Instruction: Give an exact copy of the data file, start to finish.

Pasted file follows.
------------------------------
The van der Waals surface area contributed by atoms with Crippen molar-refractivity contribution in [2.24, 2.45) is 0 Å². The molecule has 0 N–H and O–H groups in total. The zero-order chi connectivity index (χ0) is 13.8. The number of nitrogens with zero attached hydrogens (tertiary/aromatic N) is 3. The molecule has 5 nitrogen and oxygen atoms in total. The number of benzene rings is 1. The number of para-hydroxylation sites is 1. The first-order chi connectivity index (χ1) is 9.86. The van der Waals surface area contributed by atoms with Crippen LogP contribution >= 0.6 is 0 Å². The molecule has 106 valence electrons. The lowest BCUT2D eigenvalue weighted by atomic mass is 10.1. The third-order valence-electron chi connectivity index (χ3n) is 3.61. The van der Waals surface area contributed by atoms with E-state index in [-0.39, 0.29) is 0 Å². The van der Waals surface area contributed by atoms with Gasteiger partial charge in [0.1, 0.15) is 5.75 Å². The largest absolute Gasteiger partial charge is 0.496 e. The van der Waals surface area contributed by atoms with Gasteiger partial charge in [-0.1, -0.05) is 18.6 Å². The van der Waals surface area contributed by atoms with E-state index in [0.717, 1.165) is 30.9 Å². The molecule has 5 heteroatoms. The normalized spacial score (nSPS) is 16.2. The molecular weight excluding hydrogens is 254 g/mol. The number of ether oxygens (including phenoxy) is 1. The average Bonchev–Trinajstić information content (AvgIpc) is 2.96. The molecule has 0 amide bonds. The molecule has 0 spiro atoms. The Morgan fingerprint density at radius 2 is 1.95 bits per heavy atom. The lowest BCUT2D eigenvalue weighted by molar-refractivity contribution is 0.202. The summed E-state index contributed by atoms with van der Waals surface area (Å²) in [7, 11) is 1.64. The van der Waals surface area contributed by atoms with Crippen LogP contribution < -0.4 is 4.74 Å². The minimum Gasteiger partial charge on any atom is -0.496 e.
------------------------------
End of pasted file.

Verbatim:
The van der Waals surface area contributed by atoms with Crippen molar-refractivity contribution in [2.24, 2.45) is 0 Å². The molecule has 0 N–H and O–H groups in total. The zero-order chi connectivity index (χ0) is 13.8. The number of nitrogens with zero attached hydrogens (tertiary/aromatic N) is 3. The molecule has 5 nitrogen and oxygen atoms in total. The number of benzene rings is 1. The number of para-hydroxylation sites is 1. The first-order chi connectivity index (χ1) is 9.86. The van der Waals surface area contributed by atoms with Crippen LogP contribution >= 0.6 is 0 Å². The molecule has 106 valence electrons. The lowest BCUT2D eigenvalue weighted by atomic mass is 10.1. The third-order valence-electron chi connectivity index (χ3n) is 3.61. The van der Waals surface area contributed by atoms with E-state index in [-0.39, 0.29) is 0 Å². The van der Waals surface area contributed by atoms with Gasteiger partial charge in [0.1, 0.15) is 5.75 Å². The largest absolute Gasteiger partial charge is 0.496 e. The van der Waals surface area contributed by atoms with Gasteiger partial charge in [-0.1, -0.05) is 18.6 Å². The van der Waals surface area contributed by atoms with E-state index in [0.717, 1.165) is 30.9 Å². The molecule has 5 heteroatoms. The normalized spacial score (nSPS) is 16.2. The molecular weight excluding hydrogens is 254 g/mol. The number of ether oxygens (including phenoxy) is 1. The average Bonchev–Trinajstić information content (AvgIpc) is 2.96. The molecule has 0 amide bonds. The molecule has 0 spiro atoms. The Morgan fingerprint density at radius 2 is 1.95 bits per heavy atom. The lowest BCUT2D eigenvalue weighted by molar-refractivity contribution is 0.202. The summed E-state index contributed by atoms with van der Waals surface area (Å²) in [7, 11) is 1.64. The van der Waals surface area contributed by atoms with Crippen LogP contribution < -0.4 is 4.74 Å². The minimum Gasteiger partial charge on any atom is -0.496 e.